To say that it has been a bizarre summer for Antonio Brown and the Oakland Raiders would be putting it lightly, as the star wide receiver finds himself missing practices after threatening to retire from the NFL. His preseason antics have grabbed headlines throughout the world of sports, leading to some public comments about him from members of the Raiders organization. But Brown’s bizarre summer should be the least of Oakland’s worries heading into this year.
The issues with Brown started with undisclosed off-field problems that put him on the non-football injury list to start the summer. Brown followed that designation up with talk of retirement in the event that he was not able to use the model of helmet he wanted to. Thanks to an NFL rule change, that helmet is no longer allowed, with Brown having to select a model that conforms to the league’s standards for helmet safety.
Since that revelation, Brown appeared to have picked out a new helmet model, but was still missing practices. That led to Raiders general manager Mike Mayock publicly commenting on Brown’s absences from practice. He went onto say that the team needs to know if Brown is in or out as a member of the Raiders. But Brown’s level of commitment isn’t what the Raiders should be questioning, as the team has a laundry list of problems that they need to sort out first.
Chief among those issues is whether or not the Raiders truly have a franchise quarterback on their roster. Derek Carr was drafted fourth overall in his draft class by the Raiders and started his career in promising fashion. But he has cooled off since suffering injuries after helping the Raiders to get to the postseason, and his development and toughness have both been questioned around the league. Brown’s commitment doesn’t mean much if he doesn’t have a quarterback good enough to get him the ball.
The pass rush and secondary are also bigger concerns for the Raiders than any perceived behavioral issues stemming from one of the best wide receivers in the sport. After trading away Khalil Mack to the Bears last year, the Raiders racked up fewer sacks than any team in the NFL. This year, they drafted Clemson’s Clelin Ferrell in an attempt to remedy the defensive line, in hopes that some added pressure on the quarterback will make the job of the secondary easier. The success of that project will determine the Raiders’ success far more than Brown’s attendance at practice.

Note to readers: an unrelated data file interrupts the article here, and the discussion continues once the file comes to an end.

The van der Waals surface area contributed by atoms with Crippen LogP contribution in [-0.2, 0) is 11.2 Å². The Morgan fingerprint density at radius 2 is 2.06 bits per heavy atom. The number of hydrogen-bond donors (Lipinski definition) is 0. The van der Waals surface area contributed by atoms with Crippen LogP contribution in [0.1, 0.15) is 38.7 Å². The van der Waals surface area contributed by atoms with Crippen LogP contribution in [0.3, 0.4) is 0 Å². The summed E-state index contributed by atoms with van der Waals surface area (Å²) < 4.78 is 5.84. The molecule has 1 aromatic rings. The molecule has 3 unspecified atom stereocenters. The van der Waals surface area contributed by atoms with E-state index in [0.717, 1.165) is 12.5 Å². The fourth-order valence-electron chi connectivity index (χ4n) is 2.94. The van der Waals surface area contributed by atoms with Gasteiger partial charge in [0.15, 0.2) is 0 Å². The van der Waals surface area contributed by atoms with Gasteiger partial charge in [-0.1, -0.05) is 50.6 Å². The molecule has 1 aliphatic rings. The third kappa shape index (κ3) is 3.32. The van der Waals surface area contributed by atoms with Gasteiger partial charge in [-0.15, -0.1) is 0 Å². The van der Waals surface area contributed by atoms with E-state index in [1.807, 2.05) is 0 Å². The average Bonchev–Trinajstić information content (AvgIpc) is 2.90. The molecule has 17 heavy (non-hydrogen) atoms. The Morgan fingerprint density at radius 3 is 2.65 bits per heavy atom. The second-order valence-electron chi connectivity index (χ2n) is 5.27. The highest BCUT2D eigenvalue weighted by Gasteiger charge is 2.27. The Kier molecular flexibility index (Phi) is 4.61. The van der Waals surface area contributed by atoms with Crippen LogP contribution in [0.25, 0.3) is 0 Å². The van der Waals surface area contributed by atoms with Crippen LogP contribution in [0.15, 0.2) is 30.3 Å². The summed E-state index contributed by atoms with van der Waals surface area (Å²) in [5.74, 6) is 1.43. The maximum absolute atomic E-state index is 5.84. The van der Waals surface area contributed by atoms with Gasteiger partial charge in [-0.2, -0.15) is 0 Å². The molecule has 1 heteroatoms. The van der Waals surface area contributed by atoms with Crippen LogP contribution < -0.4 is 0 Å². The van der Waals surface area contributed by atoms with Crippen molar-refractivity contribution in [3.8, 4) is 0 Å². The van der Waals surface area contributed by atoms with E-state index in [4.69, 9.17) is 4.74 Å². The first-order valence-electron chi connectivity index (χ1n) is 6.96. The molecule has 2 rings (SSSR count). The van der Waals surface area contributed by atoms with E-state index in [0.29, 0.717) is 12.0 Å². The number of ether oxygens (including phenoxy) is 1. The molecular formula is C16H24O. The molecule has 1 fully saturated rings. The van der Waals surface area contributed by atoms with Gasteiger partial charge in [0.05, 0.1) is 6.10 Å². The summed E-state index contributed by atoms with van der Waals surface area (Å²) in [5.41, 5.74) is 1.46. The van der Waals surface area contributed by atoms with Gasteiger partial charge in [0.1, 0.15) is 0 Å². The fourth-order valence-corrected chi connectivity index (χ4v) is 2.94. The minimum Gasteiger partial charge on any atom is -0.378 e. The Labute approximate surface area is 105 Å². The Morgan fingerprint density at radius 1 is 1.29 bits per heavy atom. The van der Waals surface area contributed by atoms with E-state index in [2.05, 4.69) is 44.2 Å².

Plus, it’s not as if the work ethic of Brown has ever been questioned. His workouts are among the most incredible to behold in the league and they have clearly paid off on the field. It isn’t as if Brown is going to be spending his time missing practice on the couch eating ice cream. Also, there is a documented history of veteran players pulling stunts like this before that have had no ill effects on their teams.
Michael Strahan similarly threatened to retire in 2007 as a member of the New York Giants to get out of training camp. He returned to the team for the season and helped the Giants win Super Bowl XLII over the previously undefeated New England Patriots. While this year’s Raiders team is projected to finish nowhere near the Super Bowl, the point that Brown’s absence shouldn’t impact things negatively still stands.
Another tough season
The Oakland Raiders are considered a massive underdog to win the NFL’s AFC West division. As of August 19, the Raiders AFC West division title odds are +1600. Their -163 odds to finish last in the division show that the team has more holes than Antonio Brown could fill by running routes at half speed against his own team’s defense.
As the season gets underway, the questions will shift from how Antonio Brown is affecting the rest of the team to how the team develops in Jon Gruden’s second year as the team’s head coach. And with the team’s move to Las Vegas drawing nearer with each passing day, the pressure for the Raiders to begin performing will only continue to grow. Focusing on Antonio Brown’s behavior won’t solve that problem before the team’s relocation.